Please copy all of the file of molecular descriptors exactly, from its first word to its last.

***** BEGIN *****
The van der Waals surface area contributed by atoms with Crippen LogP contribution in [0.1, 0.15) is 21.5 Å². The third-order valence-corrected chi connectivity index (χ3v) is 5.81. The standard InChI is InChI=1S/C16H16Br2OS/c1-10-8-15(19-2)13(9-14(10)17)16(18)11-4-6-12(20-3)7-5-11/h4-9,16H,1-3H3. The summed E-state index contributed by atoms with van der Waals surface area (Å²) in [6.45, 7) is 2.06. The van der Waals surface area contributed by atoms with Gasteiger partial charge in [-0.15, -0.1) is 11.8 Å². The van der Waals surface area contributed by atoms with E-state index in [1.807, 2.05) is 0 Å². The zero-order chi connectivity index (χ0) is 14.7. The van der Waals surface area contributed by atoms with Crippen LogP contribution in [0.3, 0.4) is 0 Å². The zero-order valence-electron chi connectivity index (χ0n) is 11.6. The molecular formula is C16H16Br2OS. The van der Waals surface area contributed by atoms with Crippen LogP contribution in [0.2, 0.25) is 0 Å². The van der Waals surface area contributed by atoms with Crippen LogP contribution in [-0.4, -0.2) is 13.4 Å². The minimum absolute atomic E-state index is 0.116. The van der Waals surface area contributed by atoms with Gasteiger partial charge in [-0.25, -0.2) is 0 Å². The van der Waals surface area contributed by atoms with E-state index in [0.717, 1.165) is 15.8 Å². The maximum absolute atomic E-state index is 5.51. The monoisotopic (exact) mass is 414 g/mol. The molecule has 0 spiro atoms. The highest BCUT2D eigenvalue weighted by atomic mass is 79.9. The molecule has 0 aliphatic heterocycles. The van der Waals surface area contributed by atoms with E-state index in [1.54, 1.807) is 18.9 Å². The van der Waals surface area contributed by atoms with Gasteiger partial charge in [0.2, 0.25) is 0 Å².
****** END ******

The van der Waals surface area contributed by atoms with Crippen LogP contribution in [0.1, 0.15) is 21.5 Å². The third-order valence-corrected chi connectivity index (χ3v) is 5.81. The standard InChI is InChI=1S/C16H16Br2OS/c1-10-8-15(19-2)13(9-14(10)17)16(18)11-4-6-12(20-3)7-5-11/h4-9,16H,1-3H3. The summed E-state index contributed by atoms with van der Waals surface area (Å²) in [6.45, 7) is 2.06. The van der Waals surface area contributed by atoms with Gasteiger partial charge in [-0.15, -0.1) is 11.8 Å². The van der Waals surface area contributed by atoms with E-state index in [1.807, 2.05) is 0 Å². The zero-order chi connectivity index (χ0) is 14.7. The van der Waals surface area contributed by atoms with Crippen LogP contribution in [0.3, 0.4) is 0 Å². The zero-order valence-electron chi connectivity index (χ0n) is 11.6. The molecular formula is C16H16Br2OS. The van der Waals surface area contributed by atoms with Crippen LogP contribution in [0.2, 0.25) is 0 Å². The van der Waals surface area contributed by atoms with Crippen LogP contribution in [-0.4, -0.2) is 13.4 Å². The minimum absolute atomic E-state index is 0.116. The van der Waals surface area contributed by atoms with Gasteiger partial charge in [-0.25, -0.2) is 0 Å². The van der Waals surface area contributed by atoms with E-state index in [0.717, 1.165) is 15.8 Å². The maximum absolute atomic E-state index is 5.51. The monoisotopic (exact) mass is 414 g/mol. The molecule has 0 spiro atoms. The highest BCUT2D eigenvalue weighted by atomic mass is 79.9. The molecule has 0 aliphatic heterocycles. The van der Waals surface area contributed by atoms with E-state index in [1.54, 1.807) is 18.9 Å². The van der Waals surface area contributed by atoms with Gasteiger partial charge in [0.2, 0.25) is 0 Å².